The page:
Music Theory from Boethius to Zarlino: A Bibliography and Guide

Music Theory from Boethius to Zarlino: A Bibliography and Guide

Music Theory from Boethius to Zarlino: A Bibliography and Guide

Music Theory from Boethius to Zarlino: A Bibliography and Guide

Excerpt

The present work is a companion volume to Music Theory from Zarlino to Schenker: A Bibliography and Guide by David Damschroder and David Russell Williams (Harmonologia, No. 4, Pendragon Press, hereafter, MTZS). In essence, the goals of the present volume are similar to that of the previous work: to create a logically organized introduction to the major theorists of the time and a thorough review of the scholarly work about these writers. While specialists in the history of music theory may find new materials in these pages, this work is primarily designed for the non-specialist as a practical and basic introduction to the treatises, people, and scholarship of medieval and renaissance theory.

Music theory from ca. 400 to ca. 1550 differs in several fundamentals ways from theory from ca. 1550 to ca. 1935 (as covered in MTZS). The majority of the theorists covered in the previous volume published their texts using terminology and musical notation familiar to the modern student; they sought to explain the practice of a well-known musical repertoire. This basic framework does not apply to the majority of theorists covered in the present volume, and these differences need to be grasped by the introductory reader of these works if there is to be an appreciation of these theorists and their importance.

Most treatises in this volume were transmitted by hand-copied manuscripts rather than in published volumes. While the introductory reader need not become an expert in the technical problems of manuscript transmission, the student must be conscious of several important differences between hand-copied treatises and published works. There are fewer treatises from the Medieval and early Renaissance eras than from later times when commercial publishing was a viable industry. Works transmitted by manuscripts exhibit a large number of variations and transformations as they were copied by hand. These variations can be of such a large degree that scholars can be in disagreement if two sources represent variations of a single work or are two different treatises by one or two different authors. The texts (and musical examples) are often hard to read, obscure, or erroneous, and many of these works are anonymous, attributed to the wrong authors, or attributed to different authors in different sources. We encourage students to read not only the texts of these treatises, but also whatever contextual information is provided by modern editors (such as introductions, notes, and critical apparati) and the secondary authors to understand the context of the original manuscripts and texts.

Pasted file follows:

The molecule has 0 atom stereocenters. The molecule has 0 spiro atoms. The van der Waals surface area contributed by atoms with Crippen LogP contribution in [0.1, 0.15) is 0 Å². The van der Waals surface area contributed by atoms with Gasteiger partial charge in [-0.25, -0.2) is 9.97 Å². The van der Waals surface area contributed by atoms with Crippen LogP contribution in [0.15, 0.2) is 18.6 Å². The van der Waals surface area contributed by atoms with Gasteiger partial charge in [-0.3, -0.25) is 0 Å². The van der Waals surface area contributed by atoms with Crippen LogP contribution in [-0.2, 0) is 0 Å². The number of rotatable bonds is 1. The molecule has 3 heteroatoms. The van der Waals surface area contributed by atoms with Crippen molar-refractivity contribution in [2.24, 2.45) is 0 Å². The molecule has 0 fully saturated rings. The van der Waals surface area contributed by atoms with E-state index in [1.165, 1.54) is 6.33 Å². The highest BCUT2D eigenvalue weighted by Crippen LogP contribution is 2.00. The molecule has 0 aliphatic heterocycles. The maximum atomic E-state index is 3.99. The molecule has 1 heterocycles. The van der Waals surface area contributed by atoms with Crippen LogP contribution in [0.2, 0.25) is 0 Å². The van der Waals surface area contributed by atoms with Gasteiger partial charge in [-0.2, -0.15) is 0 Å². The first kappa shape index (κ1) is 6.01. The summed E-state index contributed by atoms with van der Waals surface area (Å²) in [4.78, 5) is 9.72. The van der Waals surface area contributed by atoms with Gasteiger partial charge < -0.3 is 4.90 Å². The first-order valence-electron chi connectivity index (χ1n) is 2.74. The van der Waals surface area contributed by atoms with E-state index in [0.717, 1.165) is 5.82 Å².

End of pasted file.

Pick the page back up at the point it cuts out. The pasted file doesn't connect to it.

Another important difference between the writers in MTZS and those in the present volume concerns the basic musical vocabulary used by the theorists. The essential terminology of music during the Medieval and Renaissance eras was quite distinct from the modern theoretical vocabulary. Many terms are derived from Greek music theory (“proslambanomenos” for the lowest note of the musical range or gamut), non-performance traditions such as mathematics (“sesquialtera proportion” [2:3] for either an interval [a fifth] or a proportional metric relationship), or are used to describe musical . . .

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